From Facebook data centers to Tide laundry detergent, America’s favorite brands increasingly have one thing in common: a pledge to transition to 100 percent renewable energy, and they’re choosing wind as a low-risk, reliable solution.
A few years ago, Fortune 500 companies started making remarkable shifts in the way they powered their stores, factories and data centers — they took matters into their own hands and began directly buying renewable energy.
For example, Google expects to run 100 percent of its worldwide operations on renewable energy this year, and wind will provide 95 percent of that electricity. General Motors signed a pair of wind deals to buy enough wind power for 16 of its U.S. factories — including an Arlington, Texas, plant — where it churns out 125,000 trucks every year.
And just this past week the hardware giant Home Depot announced an agreement to buy enough electricity from a Texas wind farm to power 100 stores.
But why are they setting such ambitious goals?
Many companies of these companies have internal sustainability goals, and buying renewable energy helps them hit their targets. However, in business the bottom line almost always rules the day, and buying wind power is no exception. Wind’s low costs and long-term price stability offer attractive investment opportunities that Fortune 500’s want in their portfolios.
“This pursuit of renewable energy benefits our customers and communities through cleaner air while strengthening our business through lower and more stable energy costs,” said General Motors Chairwoman and CEO Mary Barra, speaking about her company’s 100 percent renewable energy goal.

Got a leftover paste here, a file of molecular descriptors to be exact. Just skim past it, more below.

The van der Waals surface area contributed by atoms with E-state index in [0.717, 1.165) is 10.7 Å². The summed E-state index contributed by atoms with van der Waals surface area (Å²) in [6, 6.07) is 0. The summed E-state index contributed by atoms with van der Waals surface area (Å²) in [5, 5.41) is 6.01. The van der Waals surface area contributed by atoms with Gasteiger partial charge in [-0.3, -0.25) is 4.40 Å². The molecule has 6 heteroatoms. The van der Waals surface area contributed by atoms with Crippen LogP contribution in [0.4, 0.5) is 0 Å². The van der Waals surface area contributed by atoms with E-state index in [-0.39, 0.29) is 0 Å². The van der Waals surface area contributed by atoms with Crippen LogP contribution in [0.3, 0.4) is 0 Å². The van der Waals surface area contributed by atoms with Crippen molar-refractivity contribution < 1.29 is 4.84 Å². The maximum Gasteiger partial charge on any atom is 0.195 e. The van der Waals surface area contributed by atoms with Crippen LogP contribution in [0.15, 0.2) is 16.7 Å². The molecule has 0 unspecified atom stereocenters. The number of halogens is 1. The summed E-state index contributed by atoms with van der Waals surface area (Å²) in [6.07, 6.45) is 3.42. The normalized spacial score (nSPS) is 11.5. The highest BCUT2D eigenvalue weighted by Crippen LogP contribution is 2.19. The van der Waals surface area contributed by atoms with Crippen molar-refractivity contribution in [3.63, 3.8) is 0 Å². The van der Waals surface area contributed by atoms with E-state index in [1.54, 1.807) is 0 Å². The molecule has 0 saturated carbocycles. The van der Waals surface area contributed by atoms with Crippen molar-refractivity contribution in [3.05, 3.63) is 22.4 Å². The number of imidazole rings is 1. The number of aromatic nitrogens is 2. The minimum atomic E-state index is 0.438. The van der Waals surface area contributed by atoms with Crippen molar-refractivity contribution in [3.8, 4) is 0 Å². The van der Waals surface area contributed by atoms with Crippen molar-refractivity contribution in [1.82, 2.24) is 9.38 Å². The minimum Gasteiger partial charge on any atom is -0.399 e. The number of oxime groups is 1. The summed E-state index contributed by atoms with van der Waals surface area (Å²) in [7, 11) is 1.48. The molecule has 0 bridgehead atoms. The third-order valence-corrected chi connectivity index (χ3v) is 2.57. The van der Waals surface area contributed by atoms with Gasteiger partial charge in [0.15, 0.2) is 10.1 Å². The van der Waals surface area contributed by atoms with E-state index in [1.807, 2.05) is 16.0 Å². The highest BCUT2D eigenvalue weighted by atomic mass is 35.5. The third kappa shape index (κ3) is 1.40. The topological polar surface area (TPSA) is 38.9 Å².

Most corporate wind power purchase agreements happen in the middle of the country according to new AWEA analysis, stretching from Texas up through the Heartland and Rust Belt. Unsurprisingly, wind is usually the cheapest source of new electric generating capacity in this part of the U.S. That’s because wind’s costs fell by 66 percent over a six-year period, as technological advances allowed turbines to reach stronger, steadier winds at higher altitudes. Improved domestic manufacturing also cut supply chain costs.
Long-term price stability is just as important. When a company signs a PPA to buy wind power, it knows exactly what it will pay for electricity five, 10 or 15 years down the road. Businesses place a lot of value in reliability, which make long-term planning possible.
“Companies are investing in sustainability, not because they’re making a political statement,” said the president of Ceres recently, “but because they have a fiduciary duty to protect shareholders and make money.”
Perhaps the best news about this trend is that it has the side effect of bringing economic development to rural and Rust Belt America. The desire for renewable energy helps drive wind power growth, keeping the 500 U.S. factories that build wind turbines and parts for them forging ahead at full speed.
Over 99 percent of wind farms are built in rural areas, and they add substantial revenue to local community coffers. Wind farms are often the largest taxpayers in town, bringing new income that used to fix roads and improve schools. And farmers and ranchers receive $222 million every year in lease payments for hosting wind turbines, creating a new cash crop they can count on. For example, the Home Depot project alone will create $150,000 in local benefits each year.
We expect this trend to continue in the years ahead. Many companies have a long way to go to reach their 100 percent renewable energy goals, and wind can help them get there. It’s good for their bottom lines, long-term prospects and America’s economy. It’s simple — buying wind just makes sense.
Hannah Hunt is a senior analyst at the American Wind Energy Association.
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